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Thursday, 9 February 2012

Banjo

The banjo is a four or five stringed plucked instrument with a long neck and circular drum-type sound box, which is usually associated with country, folk, Irish traditional music and bluegrass music.

It was originally a nine-stringed instrument with a gourd body and a wooden stick neck, which originated in Africa before making its way to America, where it has long been associated with the culture of Southern African Americans.

The first definitive description of an early banjo is from a 1687 journal entry by Sir Hans Sloane, an English physician visiting Jamaica, who called this Afro-Caribbean instrument a “strum strump.”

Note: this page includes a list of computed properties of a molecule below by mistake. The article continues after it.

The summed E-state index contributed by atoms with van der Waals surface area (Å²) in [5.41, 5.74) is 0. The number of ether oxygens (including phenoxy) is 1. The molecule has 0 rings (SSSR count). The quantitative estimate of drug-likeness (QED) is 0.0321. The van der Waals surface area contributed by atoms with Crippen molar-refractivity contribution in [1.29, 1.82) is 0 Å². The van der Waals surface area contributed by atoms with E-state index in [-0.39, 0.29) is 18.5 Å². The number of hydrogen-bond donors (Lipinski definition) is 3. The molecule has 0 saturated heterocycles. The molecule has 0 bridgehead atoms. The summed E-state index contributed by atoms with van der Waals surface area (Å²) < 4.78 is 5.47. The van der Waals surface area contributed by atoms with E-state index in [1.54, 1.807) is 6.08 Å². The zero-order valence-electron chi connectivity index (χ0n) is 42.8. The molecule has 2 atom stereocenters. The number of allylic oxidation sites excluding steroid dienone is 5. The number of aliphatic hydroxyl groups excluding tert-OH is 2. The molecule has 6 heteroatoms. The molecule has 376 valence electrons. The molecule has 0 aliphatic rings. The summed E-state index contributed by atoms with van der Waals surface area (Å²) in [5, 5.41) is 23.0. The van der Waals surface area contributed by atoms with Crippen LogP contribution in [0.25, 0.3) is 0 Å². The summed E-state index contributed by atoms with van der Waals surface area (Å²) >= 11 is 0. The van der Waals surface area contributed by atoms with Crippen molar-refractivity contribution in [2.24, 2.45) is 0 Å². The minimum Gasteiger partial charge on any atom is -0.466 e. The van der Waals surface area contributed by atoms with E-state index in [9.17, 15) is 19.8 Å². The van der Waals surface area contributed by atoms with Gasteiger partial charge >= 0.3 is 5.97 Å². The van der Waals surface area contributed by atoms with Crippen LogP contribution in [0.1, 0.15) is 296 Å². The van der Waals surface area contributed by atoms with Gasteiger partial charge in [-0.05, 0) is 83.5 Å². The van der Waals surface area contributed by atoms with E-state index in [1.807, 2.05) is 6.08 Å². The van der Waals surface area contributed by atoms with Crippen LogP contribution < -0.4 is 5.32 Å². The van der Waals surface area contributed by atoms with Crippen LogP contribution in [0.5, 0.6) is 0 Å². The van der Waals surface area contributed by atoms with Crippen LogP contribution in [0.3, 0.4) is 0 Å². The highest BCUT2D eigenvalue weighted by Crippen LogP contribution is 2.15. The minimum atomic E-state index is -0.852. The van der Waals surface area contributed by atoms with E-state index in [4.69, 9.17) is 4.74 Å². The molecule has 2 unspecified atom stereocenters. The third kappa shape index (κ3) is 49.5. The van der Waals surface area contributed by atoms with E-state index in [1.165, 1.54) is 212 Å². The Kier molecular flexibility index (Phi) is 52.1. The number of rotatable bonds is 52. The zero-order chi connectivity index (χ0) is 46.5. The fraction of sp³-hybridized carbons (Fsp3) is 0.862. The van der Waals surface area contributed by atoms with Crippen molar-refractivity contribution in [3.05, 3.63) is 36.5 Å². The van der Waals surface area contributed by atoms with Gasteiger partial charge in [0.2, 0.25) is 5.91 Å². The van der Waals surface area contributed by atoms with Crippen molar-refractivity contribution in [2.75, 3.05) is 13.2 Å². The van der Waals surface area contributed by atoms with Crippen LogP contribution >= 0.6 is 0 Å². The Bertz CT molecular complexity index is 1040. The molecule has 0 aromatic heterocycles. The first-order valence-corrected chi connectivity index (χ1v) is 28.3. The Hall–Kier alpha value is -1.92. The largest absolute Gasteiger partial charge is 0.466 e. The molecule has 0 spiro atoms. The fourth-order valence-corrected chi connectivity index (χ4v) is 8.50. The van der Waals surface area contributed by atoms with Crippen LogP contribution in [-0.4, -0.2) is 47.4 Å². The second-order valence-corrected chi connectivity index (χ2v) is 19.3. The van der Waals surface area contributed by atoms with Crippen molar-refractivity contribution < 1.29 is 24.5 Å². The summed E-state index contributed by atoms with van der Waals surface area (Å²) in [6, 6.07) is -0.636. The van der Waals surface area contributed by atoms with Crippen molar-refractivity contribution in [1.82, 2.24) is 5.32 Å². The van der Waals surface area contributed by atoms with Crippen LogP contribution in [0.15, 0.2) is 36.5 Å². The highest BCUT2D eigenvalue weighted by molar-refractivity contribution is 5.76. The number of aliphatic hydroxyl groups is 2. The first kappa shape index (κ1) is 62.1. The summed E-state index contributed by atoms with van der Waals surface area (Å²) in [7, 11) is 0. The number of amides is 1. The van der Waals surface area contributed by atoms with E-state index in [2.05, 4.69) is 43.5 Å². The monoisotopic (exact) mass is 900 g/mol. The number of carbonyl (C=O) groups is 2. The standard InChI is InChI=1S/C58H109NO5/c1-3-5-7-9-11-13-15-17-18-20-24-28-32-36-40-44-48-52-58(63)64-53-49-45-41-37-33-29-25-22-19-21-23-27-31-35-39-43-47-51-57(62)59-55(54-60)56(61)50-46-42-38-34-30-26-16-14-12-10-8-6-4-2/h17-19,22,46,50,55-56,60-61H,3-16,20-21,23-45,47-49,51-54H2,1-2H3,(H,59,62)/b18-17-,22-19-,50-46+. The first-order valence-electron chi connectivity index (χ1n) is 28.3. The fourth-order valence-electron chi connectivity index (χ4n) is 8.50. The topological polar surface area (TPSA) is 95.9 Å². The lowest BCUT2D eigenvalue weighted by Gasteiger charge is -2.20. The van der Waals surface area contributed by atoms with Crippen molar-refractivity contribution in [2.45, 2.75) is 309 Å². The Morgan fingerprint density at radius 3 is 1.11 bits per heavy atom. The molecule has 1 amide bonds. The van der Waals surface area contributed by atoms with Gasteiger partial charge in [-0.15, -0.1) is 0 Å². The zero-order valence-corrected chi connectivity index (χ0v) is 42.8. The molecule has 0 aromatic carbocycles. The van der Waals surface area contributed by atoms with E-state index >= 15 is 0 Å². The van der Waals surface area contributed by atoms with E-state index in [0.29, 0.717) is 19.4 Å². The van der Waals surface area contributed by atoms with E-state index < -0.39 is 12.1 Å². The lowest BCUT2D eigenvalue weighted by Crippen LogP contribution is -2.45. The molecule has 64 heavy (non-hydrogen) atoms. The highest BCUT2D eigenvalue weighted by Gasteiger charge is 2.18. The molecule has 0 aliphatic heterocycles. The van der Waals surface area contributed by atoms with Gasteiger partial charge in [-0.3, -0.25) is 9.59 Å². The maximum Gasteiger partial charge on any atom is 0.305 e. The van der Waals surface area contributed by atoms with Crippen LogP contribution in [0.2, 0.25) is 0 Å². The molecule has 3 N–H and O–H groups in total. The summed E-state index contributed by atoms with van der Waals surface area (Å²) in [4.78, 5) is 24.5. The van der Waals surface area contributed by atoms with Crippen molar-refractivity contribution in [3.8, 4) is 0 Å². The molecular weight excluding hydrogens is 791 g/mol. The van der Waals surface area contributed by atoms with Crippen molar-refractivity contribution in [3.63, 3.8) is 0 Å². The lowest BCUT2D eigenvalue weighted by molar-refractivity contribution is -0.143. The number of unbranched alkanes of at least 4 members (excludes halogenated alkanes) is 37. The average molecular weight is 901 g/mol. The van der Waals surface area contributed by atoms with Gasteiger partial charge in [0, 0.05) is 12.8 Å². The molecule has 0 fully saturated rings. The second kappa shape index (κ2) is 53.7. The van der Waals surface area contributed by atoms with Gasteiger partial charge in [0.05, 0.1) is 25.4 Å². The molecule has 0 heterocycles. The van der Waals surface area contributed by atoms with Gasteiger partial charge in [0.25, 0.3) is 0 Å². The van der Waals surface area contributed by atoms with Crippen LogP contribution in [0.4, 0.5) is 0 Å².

President Thomas Jefferson remarked on the skill of black slaves playing the instrument in the late 18th century, referring to it as a "banjar."

The banjo was popularised by the minstrel shows of the 19th century. Joel Walker Sweeney, an American minstrel performer from Virginia, was the first white man to play the banjo on stage. He replaced the gourd with the drum-like sound box and reduced the strings from nine to five.

William Boucher (1822-1899) was the earliest commercial manufacturer of banjos. The Smithsonian Institution has three of his banjos from the years 1845-7.

Sweeney's group, the American Virginia Minstrels, introduced the banjo to Britain in 1846, where they became very popular in music halls.

Here are some contemporary songs featuring the banjo.

Sources Songfacts, Oxford University Press

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